In our multicenter, prospective, prognostic, and single blinded study we included untreated patients with newly diagnosed PAH. The study started in November 2003 and run for two years, with a 3 year follow-up for each patient. The main goal of the study was to test the prognostic relevance of baseline biomarker concentrations (i.e. isoprostanes, big endothelin-1, arginine metabolites, high sensitivity CRP, NT-Pro-BNP, and cardiac troponin T) in these patients. Correlation analysis was performed to study the link between plasma and urinary biomarkers and NYHA class, 6-min walking distance, and hemodynamic parameters. Moreover, applying multivariable Cox regression models, we tested the predictive value of these biomarkers for the combined end point of the study, i.e. death from any cause and pulmonary or cardiopulmonary transplantation.
Interestingly, we only identified two prognostic biomarkers in this treatment-naïve cohort: isoprostanes1 and homoarginine2. Isoprostanes are isomers of prostaglandins, among them thromboxane A2 and prostacyclin, which are known to be involved in the pathophysiology of several circulatory disease by activating their distinct receptors. Recently, selexipag, a prostacyclin-receptor agonist, was the first oral selective agonist of this drug class shown to be beneficial in the treatment of PAH.3 Homoarginine is an arginine analogue involved in nitric oxide (NO) metabolism. NO downstream signaling has been targeted for many years in patients with PAH by stimulating soluble guanylyl cyclase or inhibiting phosphodiesterase 4, e.g. riociguat4 and tadalafil5. However, the precise underlying molecular mechanism of homoarginine remains elusive and in the future it has to be established whether homoarginine is more a biomarker or potential mediator in the pathophysiology of PAH. Homoarginine is a constituent of pea pules and readily absorbed after oral ingestion. Another source of homoarginine is the metabolic conversion from arginine by arginine:glycine amidinotransferase (AGAT; EC 18.104.22.168) mainly expressed in the liver and kidney. Most recently, we were able to show that homoarginine can be orally supplemented in humans, is well tolerated and increases plasma concentrations several fold.6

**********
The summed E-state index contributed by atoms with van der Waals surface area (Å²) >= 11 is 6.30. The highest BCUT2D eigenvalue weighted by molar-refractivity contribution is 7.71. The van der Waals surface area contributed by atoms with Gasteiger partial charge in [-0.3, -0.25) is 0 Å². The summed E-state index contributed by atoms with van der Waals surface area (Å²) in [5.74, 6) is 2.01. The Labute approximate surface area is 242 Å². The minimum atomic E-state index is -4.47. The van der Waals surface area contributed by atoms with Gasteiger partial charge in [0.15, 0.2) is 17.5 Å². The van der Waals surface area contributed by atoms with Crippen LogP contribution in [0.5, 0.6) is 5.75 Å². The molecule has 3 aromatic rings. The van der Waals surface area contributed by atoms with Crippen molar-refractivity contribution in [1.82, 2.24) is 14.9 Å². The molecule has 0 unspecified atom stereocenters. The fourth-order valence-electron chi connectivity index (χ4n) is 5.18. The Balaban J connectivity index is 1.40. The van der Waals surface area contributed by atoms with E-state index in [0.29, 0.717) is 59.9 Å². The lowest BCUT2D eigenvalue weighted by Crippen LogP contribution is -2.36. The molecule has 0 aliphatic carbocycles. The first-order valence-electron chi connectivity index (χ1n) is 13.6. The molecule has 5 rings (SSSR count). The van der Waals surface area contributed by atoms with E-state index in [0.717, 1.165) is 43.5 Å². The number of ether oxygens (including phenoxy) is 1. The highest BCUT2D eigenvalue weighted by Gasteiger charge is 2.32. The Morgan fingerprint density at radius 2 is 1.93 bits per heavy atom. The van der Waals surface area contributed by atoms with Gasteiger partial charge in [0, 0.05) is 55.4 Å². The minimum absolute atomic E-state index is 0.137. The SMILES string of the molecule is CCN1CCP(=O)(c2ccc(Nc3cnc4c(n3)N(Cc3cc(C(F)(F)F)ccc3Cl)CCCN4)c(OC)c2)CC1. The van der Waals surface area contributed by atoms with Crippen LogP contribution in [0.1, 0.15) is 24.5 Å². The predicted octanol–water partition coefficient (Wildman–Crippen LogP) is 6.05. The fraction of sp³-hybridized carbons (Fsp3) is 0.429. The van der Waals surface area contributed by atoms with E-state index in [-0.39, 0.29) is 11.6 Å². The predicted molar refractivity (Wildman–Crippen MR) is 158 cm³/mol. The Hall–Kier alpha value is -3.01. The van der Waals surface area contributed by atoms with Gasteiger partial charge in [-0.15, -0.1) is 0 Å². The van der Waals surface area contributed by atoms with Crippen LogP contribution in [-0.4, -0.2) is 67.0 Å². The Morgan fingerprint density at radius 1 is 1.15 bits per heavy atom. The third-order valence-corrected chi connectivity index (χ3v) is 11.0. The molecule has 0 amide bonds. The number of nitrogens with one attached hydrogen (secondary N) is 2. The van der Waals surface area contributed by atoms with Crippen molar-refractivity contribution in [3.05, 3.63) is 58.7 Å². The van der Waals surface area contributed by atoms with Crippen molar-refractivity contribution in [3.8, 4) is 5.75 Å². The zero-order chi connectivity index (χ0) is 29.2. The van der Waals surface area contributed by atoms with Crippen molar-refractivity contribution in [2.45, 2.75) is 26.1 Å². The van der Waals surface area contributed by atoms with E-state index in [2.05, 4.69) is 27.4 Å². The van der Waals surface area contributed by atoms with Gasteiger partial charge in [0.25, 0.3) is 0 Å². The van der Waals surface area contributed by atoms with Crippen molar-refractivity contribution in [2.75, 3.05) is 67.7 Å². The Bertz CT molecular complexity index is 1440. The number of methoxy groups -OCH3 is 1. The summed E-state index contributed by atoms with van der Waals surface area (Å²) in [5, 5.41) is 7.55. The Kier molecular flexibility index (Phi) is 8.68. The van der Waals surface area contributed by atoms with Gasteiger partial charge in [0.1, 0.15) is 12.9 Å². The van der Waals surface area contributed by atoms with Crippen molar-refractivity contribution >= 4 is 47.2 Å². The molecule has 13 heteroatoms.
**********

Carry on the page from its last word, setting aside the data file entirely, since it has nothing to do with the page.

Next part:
In summary, we tested biomarkers that provide additional prognostic information in PAH on top of established functional and hemodynamic parameters. We identified a new biomarker, i.e. homoarginine, that is related to the pathophysiology of PAH and moreover which might be suitable as a novel therapeutic option through dietary supplementation of homoarginine in PAH patients.
- Cracowski JL, Degano B, Chabot F, Labarere J, Schwedhelm E, Monneret D, Iuliano L, Schwebel C, Chaouat A, Reynaud-Gaubert M, Faure P, Maas R, Renversez JC, Cracowski C, Sitbon O, Yaici A, Simonneau G, Humbert M. Independent association of urinary f2-isoprostanes with survival in pulmonary arterial hypertension. Chest. 2012;142:869-876
- Atzler D, Cracowski JL, Cordts K, Böger RH, Humbert M, Schwedhelm E. Homoarginine predicts mortality in treatment-naive patients with pulmonary arterial hypertension. International journal of cardiology. 2016;217:12-15
- Sitbon O, Channick R, Chin KM, Frey A, Gaine S, Galie N, Ghofrani HA, Hoeper MM, Lang IM, Preiss R, Rubin LJ, Di Scala L, Tapson V, Adzerikho I, Liu J, Moiseeva O, Zeng X, Simonneau G, McLaughlin VV, Investigators G. Selexipag for the treatment of pulmonary arterial hypertension. The New England journal of medicine. 2015;373:2522-2533
- Ghofrani HA, Galie N, Grimminger F, Grunig E, Humbert M, Jing ZC, Keogh AM, Langleben D, Kilama MO, Fritsch A, Neuser D, Rubin LJ, Group P-S. Riociguat for the treatment of pulmonary arterial hypertension. The New England journal of medicine. 2013;369:330-340
- Galie N, Brundage BH, Ghofrani HA, Oudiz RJ, Simonneau G, Safdar Z, Shapiro S, White RJ, Chan M, Beardsworth A, Frumkin L, Barst RJ, Pulmonary Arterial H, Response to Tadalafil Study G. Tadalafil therapy for pulmonary arterial hypertension. Circulation. 2009;119:2894-2903
- Atzler D, Schonhoff M, Cordts K, Ortland I, Hoppe J, Hummel FC, Gerloff C, Jaehde U, Jagodzinski A, Böger RH, Choe CU, Schwedhelm E. Oral supplementation with l-homoarginine in young volunteers. British journal of clinical pharmacology. 2016; doi: 10.1111/bcp.13068.